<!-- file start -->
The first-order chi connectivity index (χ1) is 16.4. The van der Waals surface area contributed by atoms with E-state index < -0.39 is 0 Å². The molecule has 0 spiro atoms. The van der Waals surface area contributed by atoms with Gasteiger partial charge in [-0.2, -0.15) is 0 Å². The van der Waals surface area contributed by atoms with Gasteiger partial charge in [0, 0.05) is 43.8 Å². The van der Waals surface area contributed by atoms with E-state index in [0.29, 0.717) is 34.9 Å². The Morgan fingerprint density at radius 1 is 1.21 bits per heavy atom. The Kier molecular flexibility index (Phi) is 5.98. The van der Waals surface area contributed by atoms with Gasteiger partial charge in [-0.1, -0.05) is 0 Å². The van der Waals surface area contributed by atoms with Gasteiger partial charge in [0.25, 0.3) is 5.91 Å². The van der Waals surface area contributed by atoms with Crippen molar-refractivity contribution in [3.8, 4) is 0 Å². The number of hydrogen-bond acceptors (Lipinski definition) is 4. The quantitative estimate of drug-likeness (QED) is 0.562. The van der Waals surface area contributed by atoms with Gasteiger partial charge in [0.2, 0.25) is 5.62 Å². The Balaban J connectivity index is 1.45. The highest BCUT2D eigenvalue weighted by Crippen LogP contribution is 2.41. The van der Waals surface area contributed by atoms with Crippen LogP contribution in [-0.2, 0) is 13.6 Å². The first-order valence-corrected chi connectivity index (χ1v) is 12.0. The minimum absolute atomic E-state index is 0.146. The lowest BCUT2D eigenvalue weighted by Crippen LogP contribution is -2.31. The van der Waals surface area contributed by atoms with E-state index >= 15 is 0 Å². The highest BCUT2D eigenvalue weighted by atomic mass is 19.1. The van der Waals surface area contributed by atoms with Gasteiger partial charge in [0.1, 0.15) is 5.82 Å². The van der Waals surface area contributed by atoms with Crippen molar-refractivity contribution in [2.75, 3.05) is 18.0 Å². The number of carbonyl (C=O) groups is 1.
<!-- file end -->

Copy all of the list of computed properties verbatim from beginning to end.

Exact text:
The first-order chi connectivity index (χ1) is 16.4. The van der Waals surface area contributed by atoms with E-state index < -0.39 is 0 Å². The molecule has 0 spiro atoms. The van der Waals surface area contributed by atoms with Gasteiger partial charge in [-0.2, -0.15) is 0 Å². The van der Waals surface area contributed by atoms with Gasteiger partial charge in [0, 0.05) is 43.8 Å². The van der Waals surface area contributed by atoms with E-state index in [0.29, 0.717) is 34.9 Å². The Morgan fingerprint density at radius 1 is 1.21 bits per heavy atom. The Kier molecular flexibility index (Phi) is 5.98. The van der Waals surface area contributed by atoms with Gasteiger partial charge in [-0.1, -0.05) is 0 Å². The van der Waals surface area contributed by atoms with Gasteiger partial charge in [0.25, 0.3) is 5.91 Å². The van der Waals surface area contributed by atoms with Crippen molar-refractivity contribution in [3.8, 4) is 0 Å². The number of hydrogen-bond acceptors (Lipinski definition) is 4. The quantitative estimate of drug-likeness (QED) is 0.562. The van der Waals surface area contributed by atoms with Gasteiger partial charge in [0.2, 0.25) is 5.62 Å². The Balaban J connectivity index is 1.45. The highest BCUT2D eigenvalue weighted by Crippen LogP contribution is 2.41. The van der Waals surface area contributed by atoms with Crippen LogP contribution in [-0.2, 0) is 13.6 Å². The first-order valence-corrected chi connectivity index (χ1v) is 12.0. The minimum absolute atomic E-state index is 0.146. The lowest BCUT2D eigenvalue weighted by Crippen LogP contribution is -2.31. The van der Waals surface area contributed by atoms with E-state index >= 15 is 0 Å². The highest BCUT2D eigenvalue weighted by atomic mass is 19.1. The van der Waals surface area contributed by atoms with Gasteiger partial charge in [0.1, 0.15) is 5.82 Å². The van der Waals surface area contributed by atoms with Crippen molar-refractivity contribution in [2.75, 3.05) is 18.0 Å². The number of carbonyl (C=O) groups is 1.